One of the all time, most argued topics has been buy vs rent a house. I still remember sitting with my friends, years ago, discussing (in fact, arguing) as to which option is better. One of us was for buying a house and the other was clear as to “Never”.
I only realised much later, how loaded that question is? There is no one right answer. Apart from financial aspects, individual situations, emotional needs, property preference, family needs, etc. go a long way to determine the right course of action for any single person/family.
Having said that, it is the financial part that still needs its due attention. In my view, that provides an objective input to an otherwise heavily subjective decision.
Now, there is no dearth of resources on evaluating the buy vs rent a house decision. However, I haven’t come across a comprehensive calculator – one which factors in key assumptions to provided a really objective input to the entire decision.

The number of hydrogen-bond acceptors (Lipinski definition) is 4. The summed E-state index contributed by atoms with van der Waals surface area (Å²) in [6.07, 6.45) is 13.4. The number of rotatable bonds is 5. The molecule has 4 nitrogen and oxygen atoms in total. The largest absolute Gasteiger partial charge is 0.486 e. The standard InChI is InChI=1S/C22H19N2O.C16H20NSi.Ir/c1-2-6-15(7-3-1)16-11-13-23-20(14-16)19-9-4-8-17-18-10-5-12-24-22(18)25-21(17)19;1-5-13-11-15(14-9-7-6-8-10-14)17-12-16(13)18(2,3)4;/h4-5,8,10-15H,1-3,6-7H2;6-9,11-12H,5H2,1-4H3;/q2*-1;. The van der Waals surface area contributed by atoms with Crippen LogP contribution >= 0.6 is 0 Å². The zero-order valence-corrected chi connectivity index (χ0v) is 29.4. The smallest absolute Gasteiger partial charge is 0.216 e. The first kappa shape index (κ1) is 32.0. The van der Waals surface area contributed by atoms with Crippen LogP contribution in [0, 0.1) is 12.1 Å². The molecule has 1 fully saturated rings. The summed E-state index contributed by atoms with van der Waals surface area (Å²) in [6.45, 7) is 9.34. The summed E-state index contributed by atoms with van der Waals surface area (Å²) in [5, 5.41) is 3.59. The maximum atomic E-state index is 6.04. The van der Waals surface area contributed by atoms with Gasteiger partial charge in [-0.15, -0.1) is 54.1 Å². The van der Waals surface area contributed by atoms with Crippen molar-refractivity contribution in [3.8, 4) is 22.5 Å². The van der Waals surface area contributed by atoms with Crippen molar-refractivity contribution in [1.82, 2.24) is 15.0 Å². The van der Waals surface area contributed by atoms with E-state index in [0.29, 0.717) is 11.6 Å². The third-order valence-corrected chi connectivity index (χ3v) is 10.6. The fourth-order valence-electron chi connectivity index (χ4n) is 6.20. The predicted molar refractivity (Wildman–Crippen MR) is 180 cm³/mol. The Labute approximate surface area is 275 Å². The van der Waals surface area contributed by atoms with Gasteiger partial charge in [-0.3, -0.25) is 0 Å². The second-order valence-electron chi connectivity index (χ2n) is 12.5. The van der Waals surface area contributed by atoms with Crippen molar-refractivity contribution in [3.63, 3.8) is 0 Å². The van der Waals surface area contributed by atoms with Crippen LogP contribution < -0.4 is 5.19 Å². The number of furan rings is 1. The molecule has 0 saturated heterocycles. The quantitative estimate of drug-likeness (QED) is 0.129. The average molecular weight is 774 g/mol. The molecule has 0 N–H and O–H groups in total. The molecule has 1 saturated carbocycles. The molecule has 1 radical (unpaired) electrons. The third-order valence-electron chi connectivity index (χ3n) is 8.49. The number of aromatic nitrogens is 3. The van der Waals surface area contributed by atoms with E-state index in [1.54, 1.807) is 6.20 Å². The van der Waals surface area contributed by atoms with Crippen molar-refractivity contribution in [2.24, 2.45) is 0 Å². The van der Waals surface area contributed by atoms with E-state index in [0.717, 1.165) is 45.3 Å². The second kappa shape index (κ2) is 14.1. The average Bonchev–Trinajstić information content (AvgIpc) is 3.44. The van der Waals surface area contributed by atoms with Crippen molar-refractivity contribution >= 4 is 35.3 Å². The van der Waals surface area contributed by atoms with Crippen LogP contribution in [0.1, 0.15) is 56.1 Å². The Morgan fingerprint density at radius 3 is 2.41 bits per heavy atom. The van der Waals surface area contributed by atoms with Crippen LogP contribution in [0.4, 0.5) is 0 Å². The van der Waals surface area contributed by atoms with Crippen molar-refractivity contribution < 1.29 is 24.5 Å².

So, I built one.
What are the things under consideration in rent vs buy a house decision?
Here is a list.
- What kind of house would you prefer to have? More specifically, the initial buying cost?
- How much downpayment you intend to make or your own contribution?
- Hence, what is the loan amount you will go for? Rate of interest, period of loan?
- Any one time costs that will be incurred such as Stamp Duty, Registration charges and Furnishing costs to get the house ready for moving in?
- Recurring costs for taxes, insurance and maintenance and expected inflation on these costs
- Then comes in the option about renting. If you don’t buy, what is the rent today of a similar property?
- How much is this rent likely to increase on an annual basis?